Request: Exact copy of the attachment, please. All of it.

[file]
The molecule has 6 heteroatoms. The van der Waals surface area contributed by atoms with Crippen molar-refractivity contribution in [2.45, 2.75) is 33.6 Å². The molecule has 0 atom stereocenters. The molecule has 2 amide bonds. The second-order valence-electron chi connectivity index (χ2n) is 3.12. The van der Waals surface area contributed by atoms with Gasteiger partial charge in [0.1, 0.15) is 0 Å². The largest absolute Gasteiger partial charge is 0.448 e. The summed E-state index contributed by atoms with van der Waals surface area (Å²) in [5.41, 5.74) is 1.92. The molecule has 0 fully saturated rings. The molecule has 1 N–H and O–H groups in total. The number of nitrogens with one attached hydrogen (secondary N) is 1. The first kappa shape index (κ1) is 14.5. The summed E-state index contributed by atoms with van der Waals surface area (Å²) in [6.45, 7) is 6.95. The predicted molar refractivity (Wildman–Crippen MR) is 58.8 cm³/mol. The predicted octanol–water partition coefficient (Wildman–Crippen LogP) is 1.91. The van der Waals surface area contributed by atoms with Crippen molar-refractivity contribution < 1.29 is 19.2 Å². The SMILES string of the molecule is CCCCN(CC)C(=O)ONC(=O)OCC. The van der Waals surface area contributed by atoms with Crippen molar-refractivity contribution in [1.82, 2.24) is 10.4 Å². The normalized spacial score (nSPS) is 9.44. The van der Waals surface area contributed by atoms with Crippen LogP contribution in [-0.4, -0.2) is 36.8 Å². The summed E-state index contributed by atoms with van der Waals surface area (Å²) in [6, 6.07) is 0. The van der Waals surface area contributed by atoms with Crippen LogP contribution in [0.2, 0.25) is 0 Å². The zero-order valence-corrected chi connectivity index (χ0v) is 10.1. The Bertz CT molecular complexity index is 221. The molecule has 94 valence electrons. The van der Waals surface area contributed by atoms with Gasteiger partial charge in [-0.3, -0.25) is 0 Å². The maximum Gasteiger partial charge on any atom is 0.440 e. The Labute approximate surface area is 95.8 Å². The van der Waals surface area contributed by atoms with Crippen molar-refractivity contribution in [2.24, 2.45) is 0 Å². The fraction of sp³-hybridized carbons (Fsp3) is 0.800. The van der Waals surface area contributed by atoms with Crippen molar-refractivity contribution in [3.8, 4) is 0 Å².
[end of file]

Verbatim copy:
The molecule has 6 heteroatoms. The van der Waals surface area contributed by atoms with Crippen molar-refractivity contribution in [2.45, 2.75) is 33.6 Å². The molecule has 0 atom stereocenters. The molecule has 2 amide bonds. The second-order valence-electron chi connectivity index (χ2n) is 3.12. The van der Waals surface area contributed by atoms with Gasteiger partial charge in [0.1, 0.15) is 0 Å². The largest absolute Gasteiger partial charge is 0.448 e. The summed E-state index contributed by atoms with van der Waals surface area (Å²) in [5.41, 5.74) is 1.92. The molecule has 0 fully saturated rings. The molecule has 1 N–H and O–H groups in total. The number of nitrogens with one attached hydrogen (secondary N) is 1. The first kappa shape index (κ1) is 14.5. The summed E-state index contributed by atoms with van der Waals surface area (Å²) in [6.45, 7) is 6.95. The predicted molar refractivity (Wildman–Crippen MR) is 58.8 cm³/mol. The predicted octanol–water partition coefficient (Wildman–Crippen LogP) is 1.91. The van der Waals surface area contributed by atoms with Crippen molar-refractivity contribution < 1.29 is 19.2 Å². The SMILES string of the molecule is CCCCN(CC)C(=O)ONC(=O)OCC. The van der Waals surface area contributed by atoms with Crippen molar-refractivity contribution in [1.82, 2.24) is 10.4 Å². The normalized spacial score (nSPS) is 9.44. The van der Waals surface area contributed by atoms with Crippen LogP contribution in [-0.4, -0.2) is 36.8 Å². The summed E-state index contributed by atoms with van der Waals surface area (Å²) in [6, 6.07) is 0. The van der Waals surface area contributed by atoms with Crippen LogP contribution in [0.2, 0.25) is 0 Å². The zero-order valence-corrected chi connectivity index (χ0v) is 10.1. The Bertz CT molecular complexity index is 221. The molecule has 94 valence electrons. The van der Waals surface area contributed by atoms with Gasteiger partial charge in [-0.3, -0.25) is 0 Å². The maximum Gasteiger partial charge on any atom is 0.440 e. The Labute approximate surface area is 95.8 Å². The van der Waals surface area contributed by atoms with Crippen molar-refractivity contribution in [2.24, 2.45) is 0 Å². The fraction of sp³-hybridized carbons (Fsp3) is 0.800. The van der Waals surface area contributed by atoms with Crippen molar-refractivity contribution in [3.8, 4) is 0 Å².